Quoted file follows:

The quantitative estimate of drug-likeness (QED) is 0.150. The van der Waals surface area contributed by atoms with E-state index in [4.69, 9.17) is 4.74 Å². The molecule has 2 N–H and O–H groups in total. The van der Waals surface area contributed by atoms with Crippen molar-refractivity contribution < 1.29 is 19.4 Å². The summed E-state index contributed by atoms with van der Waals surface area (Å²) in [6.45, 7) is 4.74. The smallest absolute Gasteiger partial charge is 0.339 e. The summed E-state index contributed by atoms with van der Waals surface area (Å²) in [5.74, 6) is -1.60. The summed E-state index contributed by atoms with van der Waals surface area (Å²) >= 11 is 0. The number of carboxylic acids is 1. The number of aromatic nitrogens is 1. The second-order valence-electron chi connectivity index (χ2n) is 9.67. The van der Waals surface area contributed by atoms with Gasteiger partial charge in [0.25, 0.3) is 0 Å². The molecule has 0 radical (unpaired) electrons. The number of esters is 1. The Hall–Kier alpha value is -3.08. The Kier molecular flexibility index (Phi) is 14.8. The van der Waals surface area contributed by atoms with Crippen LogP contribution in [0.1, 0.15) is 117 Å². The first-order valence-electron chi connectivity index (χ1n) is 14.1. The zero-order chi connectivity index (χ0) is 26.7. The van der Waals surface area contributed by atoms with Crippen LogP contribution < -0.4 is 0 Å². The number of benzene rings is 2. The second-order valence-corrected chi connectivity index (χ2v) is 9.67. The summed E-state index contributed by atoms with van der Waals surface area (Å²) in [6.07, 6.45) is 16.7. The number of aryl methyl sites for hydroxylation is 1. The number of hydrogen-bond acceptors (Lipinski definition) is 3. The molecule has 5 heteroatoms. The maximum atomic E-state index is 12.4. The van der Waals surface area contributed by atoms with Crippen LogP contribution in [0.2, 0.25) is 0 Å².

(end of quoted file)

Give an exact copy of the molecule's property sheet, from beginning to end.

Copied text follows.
The quantitative estimate of drug-likeness (QED) is 0.150. The van der Waals surface area contributed by atoms with E-state index in [4.69, 9.17) is 4.74 Å². The molecule has 2 N–H and O–H groups in total. The van der Waals surface area contributed by atoms with Crippen molar-refractivity contribution < 1.29 is 19.4 Å². The summed E-state index contributed by atoms with van der Waals surface area (Å²) in [6.45, 7) is 4.74. The smallest absolute Gasteiger partial charge is 0.339 e. The summed E-state index contributed by atoms with van der Waals surface area (Å²) in [5.74, 6) is -1.60. The summed E-state index contributed by atoms with van der Waals surface area (Å²) >= 11 is 0. The number of carboxylic acids is 1. The number of aromatic nitrogens is 1. The second-order valence-electron chi connectivity index (χ2n) is 9.67. The van der Waals surface area contributed by atoms with Gasteiger partial charge in [0.25, 0.3) is 0 Å². The molecule has 0 radical (unpaired) electrons. The number of esters is 1. The Hall–Kier alpha value is -3.08. The Kier molecular flexibility index (Phi) is 14.8. The van der Waals surface area contributed by atoms with Crippen LogP contribution in [0.1, 0.15) is 117 Å². The first-order valence-electron chi connectivity index (χ1n) is 14.1. The zero-order chi connectivity index (χ0) is 26.7. The van der Waals surface area contributed by atoms with Crippen LogP contribution < -0.4 is 0 Å². The number of benzene rings is 2. The second-order valence-corrected chi connectivity index (χ2v) is 9.67. The summed E-state index contributed by atoms with van der Waals surface area (Å²) in [6.07, 6.45) is 16.7. The number of aryl methyl sites for hydroxylation is 1. The number of hydrogen-bond acceptors (Lipinski definition) is 3. The molecule has 5 heteroatoms. The maximum atomic E-state index is 12.4. The van der Waals surface area contributed by atoms with Crippen LogP contribution in [0.2, 0.25) is 0 Å².